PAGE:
Experiences: What we take from those events directly affects us. I understand that people say “you can break the chain. Be your own person. Don’t let past events shape you.” That is impossible. Of course events shape us as people. The things we learn from those events, however minuscule or profound, stay with us forever in the form of experience. Trudging home from school one autumn day whilst in the 12th grade, you see a bright yellow school bus pass you by; its bumblebee like colors transport you to last summer at your grandmother’s. Days filled with more flowers than the eye can see, soft green grass that tickles your toes, melting ice pops in the shape of Tweety bird’s head, and sunsets so lovely it makes you happy to be alive engross your mind. The sudden singing of “Cry baby, cry baby, who’s a cry baby” assaults your senses and sends you back to that horrible 4th grade day. The event was in the past, and the bully had moved; however, the aftershock of being bullied for the rest of that year were deeply ingrained into your brain. You quickly rush across the street to the child’s aid and proceed to scold the taunting children. The bullied child looks up at you with adoring eyes and gives you a hug so fierce it leaves you breathless. 

Memories: Memories are the things we look back on when events and experiences begin to blur together or become completely evasive. When you wonder why you are in a certain career that you don’t ever remember liking. When you stare at the profile of your spouse in the middle of the night and try to figure out what was it exactly that made you so crazy about them. When you are sitting across from your aging parents and have so much love in your heart it almost bursts. Memories are what keep us going down a certain path. As Edward de Bono says “A memory is what is left when something happens and does not completely unhappen.” Pounding on the front door of a dilapidated building you harden your heart towards what you may find inside. As you and your partner break the door down and run up the stairs the stench of starvation and broken dreams violates your nose. You try in vain for fresh air, but the pure misery around you is impossible to escape. You scour the rooms for survivors and come across a half-open door; inside you find a rust stained tub with mold and other indescribable bacteria surrounding it, a make-shift toilet filled with decay and hovering flies sits inside of the tub, and in the corner, barely discernible in rags is the withered and emaciated body of a child. You call out to him and a pair of  barely conscious grateful eyes greet you. You rush over to the child and when he looks at you again, you’re hit with the memory of the bullied child all those years ago; the bullied child that made clear your life’s path to you…to help the helpless.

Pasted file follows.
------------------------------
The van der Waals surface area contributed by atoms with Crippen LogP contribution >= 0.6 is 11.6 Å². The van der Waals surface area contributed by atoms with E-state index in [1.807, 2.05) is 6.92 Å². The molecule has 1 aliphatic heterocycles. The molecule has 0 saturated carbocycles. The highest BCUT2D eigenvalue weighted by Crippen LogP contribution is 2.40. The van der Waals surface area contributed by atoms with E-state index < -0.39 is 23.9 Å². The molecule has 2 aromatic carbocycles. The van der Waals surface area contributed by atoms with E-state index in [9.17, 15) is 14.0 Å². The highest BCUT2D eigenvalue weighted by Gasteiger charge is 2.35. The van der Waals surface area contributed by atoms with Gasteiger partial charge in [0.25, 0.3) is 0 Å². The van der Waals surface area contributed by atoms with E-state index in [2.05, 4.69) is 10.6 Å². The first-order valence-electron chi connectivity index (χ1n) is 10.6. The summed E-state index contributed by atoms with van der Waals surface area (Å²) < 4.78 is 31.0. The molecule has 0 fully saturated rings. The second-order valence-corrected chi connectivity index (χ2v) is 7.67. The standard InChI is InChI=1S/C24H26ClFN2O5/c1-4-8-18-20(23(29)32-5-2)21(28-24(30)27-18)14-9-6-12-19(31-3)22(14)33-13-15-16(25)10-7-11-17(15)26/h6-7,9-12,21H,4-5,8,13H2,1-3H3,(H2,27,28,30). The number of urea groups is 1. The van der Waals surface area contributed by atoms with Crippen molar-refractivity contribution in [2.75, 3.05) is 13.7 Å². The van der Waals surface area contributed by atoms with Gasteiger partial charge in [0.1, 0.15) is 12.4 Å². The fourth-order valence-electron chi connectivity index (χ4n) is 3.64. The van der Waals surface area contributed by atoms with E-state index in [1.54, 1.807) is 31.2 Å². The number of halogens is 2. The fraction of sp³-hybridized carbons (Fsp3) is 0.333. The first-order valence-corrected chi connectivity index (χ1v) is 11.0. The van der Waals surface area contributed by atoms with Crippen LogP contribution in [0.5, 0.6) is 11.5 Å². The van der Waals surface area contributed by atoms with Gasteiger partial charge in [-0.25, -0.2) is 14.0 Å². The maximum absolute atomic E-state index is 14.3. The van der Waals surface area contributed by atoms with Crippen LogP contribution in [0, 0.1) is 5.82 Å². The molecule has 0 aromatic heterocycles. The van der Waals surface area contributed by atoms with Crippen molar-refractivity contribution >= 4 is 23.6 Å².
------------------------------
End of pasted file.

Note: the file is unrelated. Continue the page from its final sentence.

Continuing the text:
Moral of the story: The events we are a part of, the experiences we gain from those events, and the memories we forge because of both make us who we are. They become part of our soul, as imperative to our existences as the very breath we take.

Stay classy dear readers.

P.S. I just realized that journey I described is similar to this! Who remembers “I’m Just a Bill” from Schoolhouse Rock!?: